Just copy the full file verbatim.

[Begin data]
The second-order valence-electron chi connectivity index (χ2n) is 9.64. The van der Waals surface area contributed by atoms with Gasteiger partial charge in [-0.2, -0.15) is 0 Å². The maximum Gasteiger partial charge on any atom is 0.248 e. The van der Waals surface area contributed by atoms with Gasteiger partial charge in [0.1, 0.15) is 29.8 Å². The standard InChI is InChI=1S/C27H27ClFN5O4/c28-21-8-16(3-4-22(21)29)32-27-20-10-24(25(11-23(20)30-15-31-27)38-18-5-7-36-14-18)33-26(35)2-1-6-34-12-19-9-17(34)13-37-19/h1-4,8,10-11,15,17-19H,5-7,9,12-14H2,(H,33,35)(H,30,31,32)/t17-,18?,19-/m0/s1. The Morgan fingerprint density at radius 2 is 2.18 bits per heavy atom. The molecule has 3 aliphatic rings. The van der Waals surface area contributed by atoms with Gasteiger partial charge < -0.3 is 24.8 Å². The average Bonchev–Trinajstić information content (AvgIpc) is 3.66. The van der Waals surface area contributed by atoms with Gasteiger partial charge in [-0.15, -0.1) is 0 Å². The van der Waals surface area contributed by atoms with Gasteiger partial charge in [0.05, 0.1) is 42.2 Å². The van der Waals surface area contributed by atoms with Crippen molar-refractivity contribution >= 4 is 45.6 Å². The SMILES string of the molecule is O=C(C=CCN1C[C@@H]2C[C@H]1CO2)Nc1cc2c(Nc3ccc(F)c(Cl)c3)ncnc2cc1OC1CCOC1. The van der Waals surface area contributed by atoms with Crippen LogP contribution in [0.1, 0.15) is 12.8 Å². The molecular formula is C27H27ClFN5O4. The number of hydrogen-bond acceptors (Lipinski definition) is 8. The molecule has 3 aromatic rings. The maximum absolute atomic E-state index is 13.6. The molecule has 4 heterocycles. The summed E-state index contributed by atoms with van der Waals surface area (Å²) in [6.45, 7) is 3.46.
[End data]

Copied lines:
The second-order valence-electron chi connectivity index (χ2n) is 9.64. The van der Waals surface area contributed by atoms with Gasteiger partial charge in [-0.2, -0.15) is 0 Å². The maximum Gasteiger partial charge on any atom is 0.248 e. The van der Waals surface area contributed by atoms with Gasteiger partial charge in [0.1, 0.15) is 29.8 Å². The standard InChI is InChI=1S/C27H27ClFN5O4/c28-21-8-16(3-4-22(21)29)32-27-20-10-24(25(11-23(20)30-15-31-27)38-18-5-7-36-14-18)33-26(35)2-1-6-34-12-19-9-17(34)13-37-19/h1-4,8,10-11,15,17-19H,5-7,9,12-14H2,(H,33,35)(H,30,31,32)/t17-,18?,19-/m0/s1. The Morgan fingerprint density at radius 2 is 2.18 bits per heavy atom. The molecule has 3 aliphatic rings. The van der Waals surface area contributed by atoms with Gasteiger partial charge < -0.3 is 24.8 Å². The average Bonchev–Trinajstić information content (AvgIpc) is 3.66. The van der Waals surface area contributed by atoms with Gasteiger partial charge in [-0.15, -0.1) is 0 Å². The van der Waals surface area contributed by atoms with Gasteiger partial charge in [0.05, 0.1) is 42.2 Å². The van der Waals surface area contributed by atoms with Crippen molar-refractivity contribution >= 4 is 45.6 Å². The SMILES string of the molecule is O=C(C=CCN1C[C@@H]2C[C@H]1CO2)Nc1cc2c(Nc3ccc(F)c(Cl)c3)ncnc2cc1OC1CCOC1. The van der Waals surface area contributed by atoms with Crippen LogP contribution in [0.1, 0.15) is 12.8 Å². The molecular formula is C27H27ClFN5O4. The number of hydrogen-bond acceptors (Lipinski definition) is 8. The molecule has 3 aromatic rings. The maximum absolute atomic E-state index is 13.6. The molecule has 4 heterocycles. The summed E-state index contributed by atoms with van der Waals surface area (Å²) in [6.45, 7) is 3.46.